A high price to pay for a meal, gongs and bad behaviour

The British Press Awards saw an end to a long-running Fleet Street feud (almost) and the start of a rebellion against the Press Gazette's cash bonanza
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The Independent Online

Laurence Olivier used to say he disapproved of prizes for actors unless he was receiving them. Criticism of the British Press Awards – and there has been plenty of criticism over the last few days – can all too easily be dismissed as sour grapes from those who were not called up to the podium. But there are deeper reasons for the growing disaffection.

The brickbats that have been aimed at the organisers, the industry's magazine, Press Gazette, are nothing if not eclectic. Rebekah Wade, editor of the News of the World, protested that her paper was overlooked by the judges and sent a trainee dressed as an Arab sheikh to occupy one of her otherwise unoccupied tables while she presented the alternative press awards – all unsurprisingly to the News of the World – at a nearby restaurant. The Spectator's Stephen Glover mentioned what is an irritant to many journalists – the tediously boorish behaviour of attendees as the evening wears on and the overpriced wine flows more liberally; the freelance writer Carol Sarler pointed out how much it cost a freelance to put in an entry, though that expense would not secure a place at the even more expensive dinner, even if the freelance was prepared to stump up the cost of a place at a table.

Certainly, a visiting journalist from Mars would have found some of the shenanigans surrounding the ceremony hard to credit. He may have overheard Piers Morgan, fresh from the triumph of The Mirror winning paper of the year, apparently rejecting David Yelland's congratulations and calling him "a bald c...". This was hard even for an earthling to comprehend, as Morgan last week formally called off the paper's targeting of Yelland. He sent an e-mail to all Mirror staff saying: "The war with The Sun, and Mr Yelland, is now officially over. It seems churlish to intrude into their private grief at this difficult time. So there will be no more references to them in The Mirror, with immediate effect."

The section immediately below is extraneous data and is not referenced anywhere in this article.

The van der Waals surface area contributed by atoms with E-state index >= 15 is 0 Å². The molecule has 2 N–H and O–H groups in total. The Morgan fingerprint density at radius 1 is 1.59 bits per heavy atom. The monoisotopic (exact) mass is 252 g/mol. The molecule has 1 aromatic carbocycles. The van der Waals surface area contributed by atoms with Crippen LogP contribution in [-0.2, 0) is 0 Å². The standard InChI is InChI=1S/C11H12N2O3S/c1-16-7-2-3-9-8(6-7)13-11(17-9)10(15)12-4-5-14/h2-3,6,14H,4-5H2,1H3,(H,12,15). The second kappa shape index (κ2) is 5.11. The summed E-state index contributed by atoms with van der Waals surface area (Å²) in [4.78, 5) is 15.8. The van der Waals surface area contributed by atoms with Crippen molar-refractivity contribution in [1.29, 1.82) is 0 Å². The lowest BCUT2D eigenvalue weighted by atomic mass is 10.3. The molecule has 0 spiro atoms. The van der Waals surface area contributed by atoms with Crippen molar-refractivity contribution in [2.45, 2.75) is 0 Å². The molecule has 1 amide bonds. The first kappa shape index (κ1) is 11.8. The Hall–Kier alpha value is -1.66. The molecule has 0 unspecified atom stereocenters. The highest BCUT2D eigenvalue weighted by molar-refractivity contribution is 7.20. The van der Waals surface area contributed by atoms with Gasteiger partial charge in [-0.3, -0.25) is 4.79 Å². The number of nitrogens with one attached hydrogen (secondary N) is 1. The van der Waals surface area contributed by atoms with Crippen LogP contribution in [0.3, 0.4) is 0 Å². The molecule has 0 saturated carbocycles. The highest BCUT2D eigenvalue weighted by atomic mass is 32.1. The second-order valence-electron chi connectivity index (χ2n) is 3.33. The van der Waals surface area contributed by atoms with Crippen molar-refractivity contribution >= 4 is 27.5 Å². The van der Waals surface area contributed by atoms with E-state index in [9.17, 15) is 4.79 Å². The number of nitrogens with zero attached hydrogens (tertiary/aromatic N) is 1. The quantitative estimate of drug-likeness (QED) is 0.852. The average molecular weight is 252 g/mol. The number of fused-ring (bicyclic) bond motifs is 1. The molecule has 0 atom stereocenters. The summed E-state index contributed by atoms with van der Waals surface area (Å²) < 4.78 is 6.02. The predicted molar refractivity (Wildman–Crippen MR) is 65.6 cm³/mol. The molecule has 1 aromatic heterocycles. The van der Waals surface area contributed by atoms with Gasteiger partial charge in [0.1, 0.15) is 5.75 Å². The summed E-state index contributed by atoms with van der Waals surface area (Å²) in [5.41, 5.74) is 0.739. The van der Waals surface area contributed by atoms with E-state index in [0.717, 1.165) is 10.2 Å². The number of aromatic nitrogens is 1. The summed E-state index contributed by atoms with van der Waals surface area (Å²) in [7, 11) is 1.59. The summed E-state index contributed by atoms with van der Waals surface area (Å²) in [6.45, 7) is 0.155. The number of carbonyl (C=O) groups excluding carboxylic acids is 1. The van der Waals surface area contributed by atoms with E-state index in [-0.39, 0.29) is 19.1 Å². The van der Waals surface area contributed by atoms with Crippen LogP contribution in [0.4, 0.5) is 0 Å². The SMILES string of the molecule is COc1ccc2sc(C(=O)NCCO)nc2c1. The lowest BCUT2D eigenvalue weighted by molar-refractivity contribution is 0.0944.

Can this sentiment co-exist with the verbal mauling he gave the Sun editor at the Press Gazette awards? Morgan believes it can. The war in the paper is definitely over, he says. He's saying less about what happened between him and Yelland at the awards. But other Mirror insiders say that Morgan at first politely declined to talk to Yelland, then became ruder when Yelland persisted. They add that Morgan was infuriated by Yelland's recent claim that he had e-mails about Morgan's private life that he would not leak because they "could destroy his kids". Mentioning the children was seen at The Mirror to be beyond the pale, and colleagues of Morgan say that any father in the same position would have been as reluctant to chat with Yelland as Morgan was. Morgan has told colleagues that "Hell will freeze over" before he is civil to Yelland again.

Whatever the two said to each other, they paid a lot to say it. Our Martian hack would probably have been astonished at the expense of the awards. Each entry costs £110, involving every national paper in thousands of pounds of expenditure for something that used to be free. Then it is £1,700 per table (small wonder that Les Hinton, the News International chief executive is said to be less than pleased at Rebekah Wade leaving two tables virtually empty).

Philippa Kennedy, editor of Press Gazette, sponsors of the awards, was away yesterday. Diana Heald, the media group director at Quantum Business Media, which publishes Press Gazette, was also unavailable. So the profits that the company makes out of the expensive bash cannot be revealed.

Not officially, at least. But we do know that each national newspaper (apart from Express Newspapers, which boycotts the event) spent around £5,000 just on submitting entries. There were about 85 tables, which nets a further £144,500. And the prizes were sponsored, which meant yet more income. Subtract the hire of the room at the Hilton, and the administration and catering costs, and the "turn" (on this ocassion, the comedians John Bird and John Fortune), and the event's profits are still considerably healthier than its reputation.